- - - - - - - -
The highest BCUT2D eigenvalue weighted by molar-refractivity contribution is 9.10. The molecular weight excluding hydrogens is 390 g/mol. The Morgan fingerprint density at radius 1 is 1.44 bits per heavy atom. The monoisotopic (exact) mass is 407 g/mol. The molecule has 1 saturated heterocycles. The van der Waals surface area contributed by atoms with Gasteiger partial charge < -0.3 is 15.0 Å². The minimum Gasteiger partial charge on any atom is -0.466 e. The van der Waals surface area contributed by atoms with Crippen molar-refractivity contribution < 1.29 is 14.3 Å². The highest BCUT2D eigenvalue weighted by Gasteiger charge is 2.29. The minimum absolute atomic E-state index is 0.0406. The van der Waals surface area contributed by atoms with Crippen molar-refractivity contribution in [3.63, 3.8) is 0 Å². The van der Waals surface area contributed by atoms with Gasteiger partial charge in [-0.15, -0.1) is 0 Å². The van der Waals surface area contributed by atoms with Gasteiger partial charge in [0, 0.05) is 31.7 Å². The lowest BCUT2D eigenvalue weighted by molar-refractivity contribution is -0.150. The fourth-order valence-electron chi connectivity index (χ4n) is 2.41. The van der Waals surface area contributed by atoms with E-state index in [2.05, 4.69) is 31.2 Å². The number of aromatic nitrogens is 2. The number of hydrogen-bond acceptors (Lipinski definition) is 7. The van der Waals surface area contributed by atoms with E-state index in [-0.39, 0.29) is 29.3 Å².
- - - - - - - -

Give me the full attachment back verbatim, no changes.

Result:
The highest BCUT2D eigenvalue weighted by molar-refractivity contribution is 9.10. The molecular weight excluding hydrogens is 390 g/mol. The Morgan fingerprint density at radius 1 is 1.44 bits per heavy atom. The monoisotopic (exact) mass is 407 g/mol. The molecule has 1 saturated heterocycles. The van der Waals surface area contributed by atoms with Gasteiger partial charge < -0.3 is 15.0 Å². The minimum Gasteiger partial charge on any atom is -0.466 e. The van der Waals surface area contributed by atoms with Crippen molar-refractivity contribution < 1.29 is 14.3 Å². The highest BCUT2D eigenvalue weighted by Gasteiger charge is 2.29. The minimum absolute atomic E-state index is 0.0406. The van der Waals surface area contributed by atoms with Crippen molar-refractivity contribution in [3.63, 3.8) is 0 Å². The van der Waals surface area contributed by atoms with Gasteiger partial charge in [-0.15, -0.1) is 0 Å². The van der Waals surface area contributed by atoms with Gasteiger partial charge in [0, 0.05) is 31.7 Å². The lowest BCUT2D eigenvalue weighted by molar-refractivity contribution is -0.150. The fourth-order valence-electron chi connectivity index (χ4n) is 2.41. The van der Waals surface area contributed by atoms with E-state index in [2.05, 4.69) is 31.2 Å². The number of aromatic nitrogens is 2. The number of hydrogen-bond acceptors (Lipinski definition) is 7. The van der Waals surface area contributed by atoms with E-state index in [-0.39, 0.29) is 29.3 Å².